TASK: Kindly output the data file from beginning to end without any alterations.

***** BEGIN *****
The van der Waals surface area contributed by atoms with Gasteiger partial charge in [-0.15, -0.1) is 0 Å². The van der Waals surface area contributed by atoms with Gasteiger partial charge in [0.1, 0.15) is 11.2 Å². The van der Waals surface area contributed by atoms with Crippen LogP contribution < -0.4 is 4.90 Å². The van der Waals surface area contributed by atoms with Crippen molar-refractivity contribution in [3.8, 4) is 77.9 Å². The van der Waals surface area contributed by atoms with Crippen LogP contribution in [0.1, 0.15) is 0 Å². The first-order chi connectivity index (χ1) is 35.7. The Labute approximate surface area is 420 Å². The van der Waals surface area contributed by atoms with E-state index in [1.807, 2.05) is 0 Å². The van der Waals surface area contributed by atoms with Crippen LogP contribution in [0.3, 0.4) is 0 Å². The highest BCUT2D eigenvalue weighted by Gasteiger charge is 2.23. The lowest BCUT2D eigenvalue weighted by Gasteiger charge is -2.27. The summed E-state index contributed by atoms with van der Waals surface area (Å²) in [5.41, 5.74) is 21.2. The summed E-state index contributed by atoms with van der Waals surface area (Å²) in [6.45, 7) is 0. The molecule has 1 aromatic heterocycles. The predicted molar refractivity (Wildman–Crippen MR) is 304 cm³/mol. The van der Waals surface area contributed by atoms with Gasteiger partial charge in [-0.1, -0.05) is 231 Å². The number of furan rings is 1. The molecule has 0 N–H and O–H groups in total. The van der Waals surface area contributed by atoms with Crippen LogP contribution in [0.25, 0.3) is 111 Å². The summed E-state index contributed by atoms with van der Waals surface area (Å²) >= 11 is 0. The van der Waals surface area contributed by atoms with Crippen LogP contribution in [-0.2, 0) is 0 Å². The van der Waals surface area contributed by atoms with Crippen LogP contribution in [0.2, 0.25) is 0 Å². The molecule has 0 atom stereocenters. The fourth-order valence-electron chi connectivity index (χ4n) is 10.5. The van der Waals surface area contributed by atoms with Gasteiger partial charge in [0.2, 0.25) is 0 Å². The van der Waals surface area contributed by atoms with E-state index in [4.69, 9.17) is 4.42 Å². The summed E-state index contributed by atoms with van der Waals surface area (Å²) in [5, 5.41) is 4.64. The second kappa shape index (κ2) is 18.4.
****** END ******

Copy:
The van der Waals surface area contributed by atoms with Gasteiger partial charge in [-0.15, -0.1) is 0 Å². The van der Waals surface area contributed by atoms with Gasteiger partial charge in [0.1, 0.15) is 11.2 Å². The van der Waals surface area contributed by atoms with Crippen LogP contribution < -0.4 is 4.90 Å². The van der Waals surface area contributed by atoms with Crippen molar-refractivity contribution in [3.8, 4) is 77.9 Å². The van der Waals surface area contributed by atoms with Crippen LogP contribution in [0.1, 0.15) is 0 Å². The first-order chi connectivity index (χ1) is 35.7. The Labute approximate surface area is 420 Å². The van der Waals surface area contributed by atoms with E-state index in [1.807, 2.05) is 0 Å². The van der Waals surface area contributed by atoms with Crippen LogP contribution in [0.3, 0.4) is 0 Å². The highest BCUT2D eigenvalue weighted by Gasteiger charge is 2.23. The lowest BCUT2D eigenvalue weighted by Gasteiger charge is -2.27. The summed E-state index contributed by atoms with van der Waals surface area (Å²) in [5.41, 5.74) is 21.2. The summed E-state index contributed by atoms with van der Waals surface area (Å²) in [6.45, 7) is 0. The molecule has 1 aromatic heterocycles. The predicted molar refractivity (Wildman–Crippen MR) is 304 cm³/mol. The van der Waals surface area contributed by atoms with Gasteiger partial charge in [-0.1, -0.05) is 231 Å². The number of furan rings is 1. The molecule has 0 N–H and O–H groups in total. The van der Waals surface area contributed by atoms with Crippen LogP contribution in [0.25, 0.3) is 111 Å². The summed E-state index contributed by atoms with van der Waals surface area (Å²) >= 11 is 0. The van der Waals surface area contributed by atoms with Crippen LogP contribution in [-0.2, 0) is 0 Å². The van der Waals surface area contributed by atoms with Crippen LogP contribution in [0.2, 0.25) is 0 Å². The molecule has 0 atom stereocenters. The fourth-order valence-electron chi connectivity index (χ4n) is 10.5. The van der Waals surface area contributed by atoms with Gasteiger partial charge in [0.2, 0.25) is 0 Å². The van der Waals surface area contributed by atoms with E-state index in [4.69, 9.17) is 4.42 Å². The summed E-state index contributed by atoms with van der Waals surface area (Å²) in [5, 5.41) is 4.64. The second kappa shape index (κ2) is 18.4.